Not that I'm under any illusions he's perfect of course!  He's still your average teenager in pretty much every sense and he still does like hanging around town with his mates rather a lot more than I'd like.  But there are a few people out there who will always be glad that he does.  It was around New Year, either just before or just after.  It was school holidays anyway.  Ali was supposed to be staying at a friend's house so I was surprised and immediately worried to receive a phone call at 1.00 in the morning, saying could I please pick him up and that he had something really important to tell me.  I could tell by the wobble in his voice that something was very wrong so I drove into town as fast as I could and found him sitting alone, huddled up on the concrete outside one of the local dairies.  It was a hot summer night but he was shaking.

He told me that he had been with his friends as planned and they had just been wandering around town talking and laughing when by chance they went to the wharf, right at the very end of town.  It was midnight and they didn't expect to see anyone there but there was one lone figure, down on the platform.  'Do you know that guy?' Ali's friends asked him.  'Yeah, kind of', Ali said and called out to him and asked what he was doing.  The figure called back that he was hand fishing - you know, not with a rod, just with a hand reel, over the side of the wharf.  'Oh OK' Ali replied and started to walk away - and then thought about it and suddenly stopped short.  Wait a minute - who on earth goes hand fishing by themselves at the wharf at midnight?!  He told his friends to go on without him and ran down to the 'fisherman'.  He had a line alright, but it wasn't a fishing line.  It was a makeshift noose and Ali got there just in the nick of time.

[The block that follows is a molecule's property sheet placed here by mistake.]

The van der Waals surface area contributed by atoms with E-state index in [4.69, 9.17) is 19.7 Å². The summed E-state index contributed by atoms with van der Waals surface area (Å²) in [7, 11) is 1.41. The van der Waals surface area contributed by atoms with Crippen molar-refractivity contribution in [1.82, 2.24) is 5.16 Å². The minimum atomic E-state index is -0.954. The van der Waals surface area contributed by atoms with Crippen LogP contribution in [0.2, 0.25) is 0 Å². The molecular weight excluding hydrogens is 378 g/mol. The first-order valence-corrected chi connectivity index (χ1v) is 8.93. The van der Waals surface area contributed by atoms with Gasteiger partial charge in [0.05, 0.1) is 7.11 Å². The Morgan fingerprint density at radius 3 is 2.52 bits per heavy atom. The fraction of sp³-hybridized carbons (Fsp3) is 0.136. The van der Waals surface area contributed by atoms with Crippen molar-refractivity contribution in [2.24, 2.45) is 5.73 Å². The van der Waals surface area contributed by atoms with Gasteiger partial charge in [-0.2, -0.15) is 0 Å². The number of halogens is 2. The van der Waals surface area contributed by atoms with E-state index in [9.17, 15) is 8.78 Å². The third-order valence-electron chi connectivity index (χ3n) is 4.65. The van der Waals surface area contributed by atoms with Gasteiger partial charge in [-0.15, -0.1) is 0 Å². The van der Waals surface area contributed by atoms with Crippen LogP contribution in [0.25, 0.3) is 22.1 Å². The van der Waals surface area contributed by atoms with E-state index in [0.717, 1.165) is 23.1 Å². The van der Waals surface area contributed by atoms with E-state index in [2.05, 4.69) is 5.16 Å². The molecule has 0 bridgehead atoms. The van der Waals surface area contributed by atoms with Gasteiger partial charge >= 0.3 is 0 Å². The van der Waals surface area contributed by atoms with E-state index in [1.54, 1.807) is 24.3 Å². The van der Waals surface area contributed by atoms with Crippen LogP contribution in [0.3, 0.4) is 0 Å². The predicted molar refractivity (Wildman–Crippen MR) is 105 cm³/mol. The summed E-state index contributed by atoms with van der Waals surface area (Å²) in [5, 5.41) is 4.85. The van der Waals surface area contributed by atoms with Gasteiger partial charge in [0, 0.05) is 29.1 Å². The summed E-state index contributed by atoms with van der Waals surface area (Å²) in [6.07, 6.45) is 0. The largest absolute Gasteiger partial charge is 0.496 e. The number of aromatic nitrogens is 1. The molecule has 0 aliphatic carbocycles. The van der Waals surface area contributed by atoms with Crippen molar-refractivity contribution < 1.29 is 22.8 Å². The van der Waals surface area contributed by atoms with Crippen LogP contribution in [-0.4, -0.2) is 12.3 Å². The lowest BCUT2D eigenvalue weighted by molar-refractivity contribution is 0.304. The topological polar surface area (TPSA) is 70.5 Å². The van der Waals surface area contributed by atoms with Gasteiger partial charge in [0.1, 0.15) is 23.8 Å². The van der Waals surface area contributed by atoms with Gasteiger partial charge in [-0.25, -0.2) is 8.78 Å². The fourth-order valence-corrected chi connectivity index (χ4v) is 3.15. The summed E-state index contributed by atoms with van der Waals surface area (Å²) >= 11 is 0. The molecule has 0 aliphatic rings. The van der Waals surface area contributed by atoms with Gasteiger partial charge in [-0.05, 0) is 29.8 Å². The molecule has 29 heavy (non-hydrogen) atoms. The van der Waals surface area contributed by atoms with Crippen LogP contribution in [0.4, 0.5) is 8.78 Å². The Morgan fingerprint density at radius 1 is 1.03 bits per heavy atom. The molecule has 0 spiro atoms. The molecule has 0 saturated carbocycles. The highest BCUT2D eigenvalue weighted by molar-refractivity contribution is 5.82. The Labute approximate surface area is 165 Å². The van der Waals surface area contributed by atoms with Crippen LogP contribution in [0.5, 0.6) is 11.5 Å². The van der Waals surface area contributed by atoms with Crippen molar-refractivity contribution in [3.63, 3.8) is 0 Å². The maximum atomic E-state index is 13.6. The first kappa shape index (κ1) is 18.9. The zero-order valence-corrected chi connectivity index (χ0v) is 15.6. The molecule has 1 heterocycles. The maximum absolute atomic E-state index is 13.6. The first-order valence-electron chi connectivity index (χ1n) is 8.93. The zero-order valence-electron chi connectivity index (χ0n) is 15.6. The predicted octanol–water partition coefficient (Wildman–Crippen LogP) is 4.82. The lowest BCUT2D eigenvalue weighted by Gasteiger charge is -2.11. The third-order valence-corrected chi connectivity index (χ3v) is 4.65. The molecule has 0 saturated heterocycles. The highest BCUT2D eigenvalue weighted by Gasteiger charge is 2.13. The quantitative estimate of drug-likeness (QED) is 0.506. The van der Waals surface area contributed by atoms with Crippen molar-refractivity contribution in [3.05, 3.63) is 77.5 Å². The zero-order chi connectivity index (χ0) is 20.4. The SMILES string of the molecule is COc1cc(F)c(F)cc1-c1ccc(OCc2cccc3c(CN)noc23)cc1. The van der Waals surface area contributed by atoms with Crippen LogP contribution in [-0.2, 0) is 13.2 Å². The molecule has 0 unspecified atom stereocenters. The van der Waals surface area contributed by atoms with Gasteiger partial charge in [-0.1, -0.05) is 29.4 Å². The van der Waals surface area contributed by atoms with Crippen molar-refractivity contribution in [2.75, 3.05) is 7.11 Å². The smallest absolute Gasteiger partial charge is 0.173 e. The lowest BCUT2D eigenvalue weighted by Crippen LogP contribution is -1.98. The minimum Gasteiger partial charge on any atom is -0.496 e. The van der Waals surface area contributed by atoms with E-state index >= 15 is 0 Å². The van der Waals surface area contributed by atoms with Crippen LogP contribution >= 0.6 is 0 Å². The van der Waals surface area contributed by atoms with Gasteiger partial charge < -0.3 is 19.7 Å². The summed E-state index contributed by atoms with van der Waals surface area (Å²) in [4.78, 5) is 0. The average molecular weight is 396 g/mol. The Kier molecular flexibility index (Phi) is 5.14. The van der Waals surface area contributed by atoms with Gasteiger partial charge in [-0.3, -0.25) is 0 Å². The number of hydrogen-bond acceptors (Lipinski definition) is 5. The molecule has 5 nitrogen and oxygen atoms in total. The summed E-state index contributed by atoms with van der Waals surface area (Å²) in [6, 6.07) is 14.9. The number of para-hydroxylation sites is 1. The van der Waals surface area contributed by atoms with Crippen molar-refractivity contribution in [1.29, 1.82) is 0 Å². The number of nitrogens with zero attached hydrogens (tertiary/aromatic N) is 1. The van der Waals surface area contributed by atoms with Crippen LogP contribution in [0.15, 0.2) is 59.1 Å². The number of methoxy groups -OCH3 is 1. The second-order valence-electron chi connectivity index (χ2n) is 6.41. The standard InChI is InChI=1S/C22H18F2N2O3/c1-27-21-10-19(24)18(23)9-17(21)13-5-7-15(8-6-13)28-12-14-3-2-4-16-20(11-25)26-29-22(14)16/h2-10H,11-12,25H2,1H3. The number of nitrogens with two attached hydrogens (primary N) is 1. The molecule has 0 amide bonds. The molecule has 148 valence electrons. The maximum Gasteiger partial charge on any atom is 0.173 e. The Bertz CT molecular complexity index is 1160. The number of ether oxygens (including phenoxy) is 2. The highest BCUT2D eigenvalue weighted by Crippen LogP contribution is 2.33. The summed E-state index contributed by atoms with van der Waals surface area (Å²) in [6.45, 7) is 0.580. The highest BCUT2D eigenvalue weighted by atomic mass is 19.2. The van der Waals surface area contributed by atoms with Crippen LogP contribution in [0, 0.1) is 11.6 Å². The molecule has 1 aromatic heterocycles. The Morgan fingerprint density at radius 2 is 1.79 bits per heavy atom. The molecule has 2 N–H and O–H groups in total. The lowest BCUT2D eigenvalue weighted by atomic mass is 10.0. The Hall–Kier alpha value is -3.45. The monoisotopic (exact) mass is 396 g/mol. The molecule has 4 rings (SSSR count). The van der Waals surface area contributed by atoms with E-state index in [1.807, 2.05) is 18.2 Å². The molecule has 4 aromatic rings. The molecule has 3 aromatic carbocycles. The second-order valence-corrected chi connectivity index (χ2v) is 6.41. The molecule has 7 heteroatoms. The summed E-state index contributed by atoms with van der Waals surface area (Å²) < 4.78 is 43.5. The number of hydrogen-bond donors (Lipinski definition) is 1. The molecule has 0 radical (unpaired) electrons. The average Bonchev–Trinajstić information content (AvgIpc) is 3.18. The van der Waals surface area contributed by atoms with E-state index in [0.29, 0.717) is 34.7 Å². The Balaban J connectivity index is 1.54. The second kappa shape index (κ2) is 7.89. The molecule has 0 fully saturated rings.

Much to the distress of its owner, Ali immediately began untying and dismantling the noose from the post on which it had been tied and refused to give it back, saying 'You can talk to me.  I'm not letting you do this'.  So he did and Ali sat and listened while he cried and poured out his problems.  Then he walked him 3km back to the safety of his house and promised he would check on him the next day. It was after he dropped him home that he called me.  Ali kept in touch with him constantly over the next few days and promised he would tell no one but it was becoming apparent that trying to carry this alone was more than he could handle.  In the end we went to a local member of the police who we trusted.  We stared at each other wide eyed as Ali gave a full recount of what had happened and it gave me chills to realise fully just how close it had been.  Whilst Ali didn't like to break his friend's confidence, he immediately felt as though a weight had been lifted and the police swung into action straight away, taking the chap under their wing.  He's doing well now but even if they never speak of it again I think that's another bond that will never be broken.

Which is more than I can say for Ali's shoulder right now!  As if he didn't have enough stress living with a daft bat like me, he's gone and dislocated his shoulder playing rugby and is on the waiting list for surgery!  He is SO miserable.  He was captain of the rugby team too and doing a wonderful job, I really do feel for him, he looks so sad!  He's not able to work much right now and has been stressing out over being able to pay his brother for his car so he's taken a leaf out of his mother's book and been selling his Xbox and games and anything else he can make a few extra dollars from.  'I made $200 in five minutes this morning!' he told one of his mates who came to visit and cheer him up.  I know everyone thinks their own kids are super special and of course they are.  I just wish I could make life easier for him than it is right now but all I can do is let him know how loved he is and how proud I am of him.  And now you know too :)

Thursday, 21 May 2015

The Hidden Ones